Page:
Mike Isaac

Recent Posts by Mike Isaac

With New Gifts Launch, Facebook Wants You to Put it on “The Card”

Despite the myriad companies pushing into the virtual gift-card space, it’ll be a long time before physical gift cards go away (if ever). It’s a multibillion-dollar business.

Facebook knows this. And that’s why the company launched the Facebook Card on Thursday morning, a real-world, physical gift card able to be preloaded with credit for multiple stores. Think of it as an uber-card, which can manage balances across the partner companies (only four at launch — Target, Sephora, the Olive Garden and Jamba Juice). You can send the cards to your friends via Facebook’s Gifts product, and the balances are available online for users to keep track of.

It’s a curious move for a few reasons. For one, remember Credits? Those also came in the form of physical, real-world cards available directly through retailers on their shelves. Alas, Facebook gave its Credits program the ax last year, claiming problems with friction in payments on the gaming side.

I can’t help but wonder, though, if the existence of Credits had something to do with how Facebook is partnering with retailers to use the new Facebook Cards. The way Cards works, you see, is that you have to maintain your separate balances at each retailer inside your overall Card account. So if you go online and open up your Facebook Card account, you’ll find a detailed list of, say, 20 bucks in your Target account, and another $35 for some breadsticks over at the Olive Garden. (Those breadsticks are addictive. Be careful.)

But here’s the thing: Wouldn’t it have been easier to use one single, unified currency to keep track of all the Facebook Card money you have across the disparate retail accounts? So, rather than have to split that cash between Target, Jamba Juice and the like, I’ve got one repository for everything? Credits probably would have worked pretty well there.

My best guess: Facebook got pushback on this from the retailers, who would rather have you locked in to their specific, store-related “currency” than be able to spend it across a great many. That’s the whole point of retailers offering gift cards — they want your money to go to them alone. Also, I imagine there’s some sort of infrastructural problem in setting all of this up; perhaps federal or state taxes on different types of virtual currencies changing hands with Credits that I’m just not aware of.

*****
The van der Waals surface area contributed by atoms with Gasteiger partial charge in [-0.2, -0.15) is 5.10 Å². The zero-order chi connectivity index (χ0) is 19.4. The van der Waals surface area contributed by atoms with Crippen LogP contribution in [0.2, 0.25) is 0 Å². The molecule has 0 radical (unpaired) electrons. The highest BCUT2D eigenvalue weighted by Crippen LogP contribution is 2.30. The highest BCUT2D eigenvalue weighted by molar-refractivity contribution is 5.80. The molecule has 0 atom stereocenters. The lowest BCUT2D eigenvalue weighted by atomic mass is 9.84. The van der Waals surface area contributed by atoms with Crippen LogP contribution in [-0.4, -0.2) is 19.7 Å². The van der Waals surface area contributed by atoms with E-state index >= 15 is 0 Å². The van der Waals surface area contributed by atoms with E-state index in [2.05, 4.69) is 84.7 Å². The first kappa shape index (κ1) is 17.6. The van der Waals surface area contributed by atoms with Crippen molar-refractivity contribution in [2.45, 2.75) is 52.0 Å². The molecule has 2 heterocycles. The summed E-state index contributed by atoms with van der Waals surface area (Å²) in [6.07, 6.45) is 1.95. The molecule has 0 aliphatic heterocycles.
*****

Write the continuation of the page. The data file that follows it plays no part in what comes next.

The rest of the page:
Facebook, of course, had “nothing to share” on the matter. (But thanks anyway, Alex!)

Something else that’s interesting to mull: What with the rise of the smartphone these days, many retailers are building in-house apps for folks to keep track of their gift card purchases and balances directly from the phone. Starbucks is a perfect example of this. The advantage of that model, again, is that these retailers can lock customers into using their cash on a specific store. In other words, Starbucks knows you’ll spend your money at Starbucks when you load money onto your Starbucks account.

That’s not as much of a sure thing when folks are loading cash onto a Facebook Card. People have options, and can, for example, split the $50 they would have gifted to a friend across Sephora and Target accounts on the Facebook card, rather than just giving their friend a $50 Target card outright. Follow me?

I imagine Facebook’s argument to retailers would be increased distribution potential, and perhaps a lower cut of the profits with partners. Again, sadly, Facebook had nothing to share on the details of the deal.

One last thing: Apple’s Passbook. Right now, there’s no integration with Facebook’s Card and iOS’s Passbook. And I imagine that sort of relationship would be complicated (if you’ll pardon that awful, overused pun). For anyone partnered with Facebook in the Card program, Facebook Card integration on Passbook would essentially negate the need for other partners to either build apps or integrate with Passbook themselves.

Plus, I haven’t had a lot of time to think about this, but perhaps there’s some complications in dealing with Apple on this sort of thing, as well.

Again! Nothing to share from Facebook on any sort of Passbook integration. (Come on, y’all! Sharing is caring.)

Expect the Cards initiative to roll out over the next few days to U.S. users.

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The problem with the Billionaire Savior phase of the newspaper collapse has always been that billionaires don’t tend to like the kind of authority-questioning journalism that upsets the status quo.

— Ryan Chittum, writing in the Columbia Journalism Review about the promise of Pierre Omidyar’s new media venture with Glenn Greenwald